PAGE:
oops concept

Object-oriented programming (OOP) is a programming paradigm, founded on the principle of ‘objects’, which can contain both data and code. Within OOP, data takes the form of fields (AKA ‘properties’ or ‘attributes’), whereas code takes the form of procedures (AKA ‘methods’). 

This programming approach is supported to varying degrees within languages such as C++, Python, Java and more, and is used by developers to construct applications which can interact with one another. OOP is considered to consist of four central ‘pillars’. These are Abstraction, Encapsulation, Inheritance and Polymorphism.

Is OOP still relevant?

In Oslo, 1962, the Simula OOP language made its debut, fast becoming the go-to programming language for many developers. It is only in very recent years that the alternative approaches of functional and procedural programming paradigms have gained more momentum, posing a threat to the long-lasting dominance of OOP, and bringing its relevance into question. Recently, developers have been asking whether OOP is still useful, or if it has become redundant.

Paradigms and objects

In the context of software development, a paradigm is essentially a style of programming. Paradigms can be distinguished based on their specific structures, features and approaches to resolving different problems. Object-oriented programming is one such paradigm, which employs an arrangement of ‘objects’ to achieve the developer’s goals.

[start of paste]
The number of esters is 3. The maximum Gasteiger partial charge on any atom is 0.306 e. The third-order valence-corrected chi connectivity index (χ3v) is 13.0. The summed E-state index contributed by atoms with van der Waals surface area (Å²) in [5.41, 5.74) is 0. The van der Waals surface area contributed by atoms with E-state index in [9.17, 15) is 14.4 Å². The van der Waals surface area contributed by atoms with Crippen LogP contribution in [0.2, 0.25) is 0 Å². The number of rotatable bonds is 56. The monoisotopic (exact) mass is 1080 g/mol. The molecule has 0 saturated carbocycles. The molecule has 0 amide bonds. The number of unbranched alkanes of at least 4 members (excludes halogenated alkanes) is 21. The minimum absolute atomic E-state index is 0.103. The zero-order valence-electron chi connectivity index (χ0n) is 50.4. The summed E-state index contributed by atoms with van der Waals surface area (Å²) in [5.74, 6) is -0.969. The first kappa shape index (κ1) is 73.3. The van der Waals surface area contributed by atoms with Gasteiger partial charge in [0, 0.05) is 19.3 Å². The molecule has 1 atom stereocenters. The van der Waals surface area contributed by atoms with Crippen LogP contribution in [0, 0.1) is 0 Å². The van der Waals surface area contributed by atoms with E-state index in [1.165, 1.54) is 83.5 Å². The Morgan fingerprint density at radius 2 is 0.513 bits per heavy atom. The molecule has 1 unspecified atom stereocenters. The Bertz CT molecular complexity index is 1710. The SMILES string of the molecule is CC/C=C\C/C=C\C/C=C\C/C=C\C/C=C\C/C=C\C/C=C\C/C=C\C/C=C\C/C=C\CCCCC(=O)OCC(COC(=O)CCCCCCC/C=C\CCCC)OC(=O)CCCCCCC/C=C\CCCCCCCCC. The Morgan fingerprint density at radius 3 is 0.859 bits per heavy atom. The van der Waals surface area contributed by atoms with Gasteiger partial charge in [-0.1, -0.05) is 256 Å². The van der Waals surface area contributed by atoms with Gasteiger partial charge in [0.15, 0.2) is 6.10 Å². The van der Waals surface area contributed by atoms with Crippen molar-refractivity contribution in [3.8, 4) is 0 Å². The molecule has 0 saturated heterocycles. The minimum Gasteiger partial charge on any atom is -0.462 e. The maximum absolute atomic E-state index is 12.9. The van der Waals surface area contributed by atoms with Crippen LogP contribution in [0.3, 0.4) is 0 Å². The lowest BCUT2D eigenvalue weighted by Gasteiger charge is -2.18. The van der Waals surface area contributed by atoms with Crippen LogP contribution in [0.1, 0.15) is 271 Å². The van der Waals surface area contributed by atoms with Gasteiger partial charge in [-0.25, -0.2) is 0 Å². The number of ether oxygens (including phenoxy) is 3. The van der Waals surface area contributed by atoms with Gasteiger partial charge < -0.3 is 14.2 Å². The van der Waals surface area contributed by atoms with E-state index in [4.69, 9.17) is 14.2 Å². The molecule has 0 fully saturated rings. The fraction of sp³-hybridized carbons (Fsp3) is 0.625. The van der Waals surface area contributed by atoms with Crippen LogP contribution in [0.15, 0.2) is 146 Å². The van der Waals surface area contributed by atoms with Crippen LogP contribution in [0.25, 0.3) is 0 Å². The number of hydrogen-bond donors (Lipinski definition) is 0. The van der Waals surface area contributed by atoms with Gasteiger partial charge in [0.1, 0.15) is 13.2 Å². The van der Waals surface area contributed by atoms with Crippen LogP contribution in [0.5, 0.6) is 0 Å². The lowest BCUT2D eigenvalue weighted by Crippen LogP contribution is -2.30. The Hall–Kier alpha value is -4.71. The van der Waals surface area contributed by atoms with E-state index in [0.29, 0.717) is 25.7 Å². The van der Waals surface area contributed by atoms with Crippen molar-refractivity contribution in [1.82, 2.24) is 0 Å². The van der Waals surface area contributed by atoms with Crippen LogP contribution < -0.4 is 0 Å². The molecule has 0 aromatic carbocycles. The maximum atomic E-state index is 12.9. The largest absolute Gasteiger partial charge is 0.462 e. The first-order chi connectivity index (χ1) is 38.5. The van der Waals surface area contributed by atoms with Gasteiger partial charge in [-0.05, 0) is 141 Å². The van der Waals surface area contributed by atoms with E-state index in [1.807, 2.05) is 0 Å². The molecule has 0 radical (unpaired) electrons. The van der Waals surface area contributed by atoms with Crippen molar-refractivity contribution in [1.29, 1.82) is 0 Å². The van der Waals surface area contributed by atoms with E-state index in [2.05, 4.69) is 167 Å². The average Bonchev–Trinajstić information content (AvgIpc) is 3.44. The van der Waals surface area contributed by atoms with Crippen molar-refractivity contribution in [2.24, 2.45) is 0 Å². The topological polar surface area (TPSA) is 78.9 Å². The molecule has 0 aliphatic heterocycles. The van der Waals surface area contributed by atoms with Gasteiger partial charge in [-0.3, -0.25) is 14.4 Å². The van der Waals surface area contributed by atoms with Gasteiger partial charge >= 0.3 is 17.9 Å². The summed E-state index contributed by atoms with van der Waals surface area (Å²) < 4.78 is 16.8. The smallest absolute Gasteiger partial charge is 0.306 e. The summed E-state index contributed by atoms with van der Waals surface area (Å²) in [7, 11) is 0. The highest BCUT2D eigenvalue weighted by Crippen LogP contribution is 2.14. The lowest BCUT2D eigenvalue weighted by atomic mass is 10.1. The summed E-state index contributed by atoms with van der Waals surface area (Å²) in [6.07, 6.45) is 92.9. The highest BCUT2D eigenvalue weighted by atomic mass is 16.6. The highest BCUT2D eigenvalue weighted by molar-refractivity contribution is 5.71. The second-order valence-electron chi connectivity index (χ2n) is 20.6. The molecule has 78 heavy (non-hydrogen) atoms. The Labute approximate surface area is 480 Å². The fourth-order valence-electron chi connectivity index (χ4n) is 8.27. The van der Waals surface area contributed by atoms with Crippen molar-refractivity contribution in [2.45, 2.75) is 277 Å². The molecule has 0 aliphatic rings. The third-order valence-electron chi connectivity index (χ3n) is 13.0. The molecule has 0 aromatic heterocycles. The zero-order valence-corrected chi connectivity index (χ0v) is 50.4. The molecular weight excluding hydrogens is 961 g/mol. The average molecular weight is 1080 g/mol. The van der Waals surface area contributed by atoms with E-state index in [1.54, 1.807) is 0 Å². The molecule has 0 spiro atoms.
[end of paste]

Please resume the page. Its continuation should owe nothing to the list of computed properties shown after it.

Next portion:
Objects can be better understood alongside real life scenarios. For instance, in the case of a financial software application, some of the objects created by the developer might include ‘transactions’, ‘customers’ and ‘accounts’. This would enable the developer to break down the processes so that they can be understood and described in everyday terms.

This simplification facilitates better communication and more effective development, with software technicians able to discuss the processes of the application and describe them using domain-specific vocabulary. Other advantages of OOP’s object-centred approach include better traceability and more efficient maintenance.

The four pillars of OOP

By keeping in mind abstraction, encapsulation, inheritance and polymorphism whilst working, developers and programmers can create clean and effective OOP code. These are known as the ‘four pillars of object-oriented programming’.


Abstraction, in software development, means simplifying the user’s experience by only showing them the information that they need to see. Background processes are kept invisible, so as to provide a more concise, cleaner experience. Most users of software are unaware of the many background processes and mechanisms which are running when, for example, switching their laptop computer on. Abstraction in OOP includes the concealment of these underlying processes.


Encapsulation in OOP relates to the process of combining methods and data into a single entity, thereby shielding the core operations of a particular object from external code. Encapsulation encapsulates various processes within objects, simplifying them and leading to cleaner, more organised code, which is easier to work with and understand. Another key benefit of encapsulation in OOP is that it provides added security, protecting the code within objects from unauthorised use.